Fasting and abstaining are the foundation of the mortification that every Catholic must have to save his soul.
The only question is, how much and how often.
We must keep our love of food (=love of pleasure) in check, or it WILL get out of control -- it will control you. On a practical level, when it comes to actually achieving this, some people have to work harder at it than others.
No one should completely excuse themselves from mortification -- even a sick person in a hospital bed can forego a piece of candy, eat deliberately slower, sprinkle something harmless that makes the food taste less pleasant (or forego seasonings), etc.
The taste of food has nothing to do with being healthy -- in fact, many healthy foods aren't as tasty as McDonald's french fries (which a lot of people seem to like -- I avoid them myself), and many "tasty" foods are positively horrible for you. So much for that excuse.
As you can see, being sickly or of poor health shouldn't excuse one from denying himself.
The old rules for fasting and abstinence provided most Catholics a good minimum to maintain a decent level of mortification. The post-Vatican II Church did away with virtually all fasting and abstinence. This does not meet the needs of a fallen human nature struggling against original sin. What must we do?
We have to choose some mortifications -- why not start with the Church's old pre-Vatican II rules? Giving up meat on Friday, etc. won't kill a person.
With regard to the specifics, you need to tailor your penances to what your body can handle. For one thing, many foods are so denatured these days that you "crash" a couple hours after eating them. I've learned what those are (potato chips, virtually all cold cereal -- even the healthy ones, sugary foods, etc.) and avoid them completely on fast days. The old Church fasting rules even stated that you should eat enough food to "maintain your strength" -- not feel like you can jump over a fence, but I would interpret that as "don't feel weak and shaky -- don't incapacitate yourself". Drinking fluids between meals is allowed -- if you need to, you might even resort to drinking milk. Better that than to skip fasting altogether.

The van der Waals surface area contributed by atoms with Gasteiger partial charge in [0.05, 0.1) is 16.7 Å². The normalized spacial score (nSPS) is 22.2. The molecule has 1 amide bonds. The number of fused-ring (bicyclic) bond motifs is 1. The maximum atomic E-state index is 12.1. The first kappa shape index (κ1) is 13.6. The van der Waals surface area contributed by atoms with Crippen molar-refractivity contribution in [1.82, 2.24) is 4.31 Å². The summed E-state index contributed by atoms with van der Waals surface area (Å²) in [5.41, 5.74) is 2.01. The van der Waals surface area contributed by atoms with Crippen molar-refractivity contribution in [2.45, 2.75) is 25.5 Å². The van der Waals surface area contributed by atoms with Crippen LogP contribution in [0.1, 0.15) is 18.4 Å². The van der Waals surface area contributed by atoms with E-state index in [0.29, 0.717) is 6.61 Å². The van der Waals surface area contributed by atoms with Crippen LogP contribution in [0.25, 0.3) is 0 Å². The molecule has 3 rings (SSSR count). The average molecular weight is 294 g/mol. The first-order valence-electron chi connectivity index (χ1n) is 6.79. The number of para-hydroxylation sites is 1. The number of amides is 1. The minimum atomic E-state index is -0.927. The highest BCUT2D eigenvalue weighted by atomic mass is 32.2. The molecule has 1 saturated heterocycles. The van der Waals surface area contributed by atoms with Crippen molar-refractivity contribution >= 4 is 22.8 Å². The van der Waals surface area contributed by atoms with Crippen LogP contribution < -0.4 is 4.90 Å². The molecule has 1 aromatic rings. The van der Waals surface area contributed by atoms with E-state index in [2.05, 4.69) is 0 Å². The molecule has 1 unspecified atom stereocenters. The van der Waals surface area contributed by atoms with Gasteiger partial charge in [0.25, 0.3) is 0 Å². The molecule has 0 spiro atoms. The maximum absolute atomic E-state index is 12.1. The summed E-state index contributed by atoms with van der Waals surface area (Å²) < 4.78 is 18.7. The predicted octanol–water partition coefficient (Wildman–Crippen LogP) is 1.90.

Many saints have spoken about excessive fasting. Nevertheless, I don't think most people have to worry about that today! Quite the contrary.
I know the Church used to have dispensations for those doing hard manual labor, etc.
In short, the Church just wanted us to control our sensual appetites and put to death the Old Man spoken of by St. Paul -- not kill ourselves or render ourselves unfit to do our duties.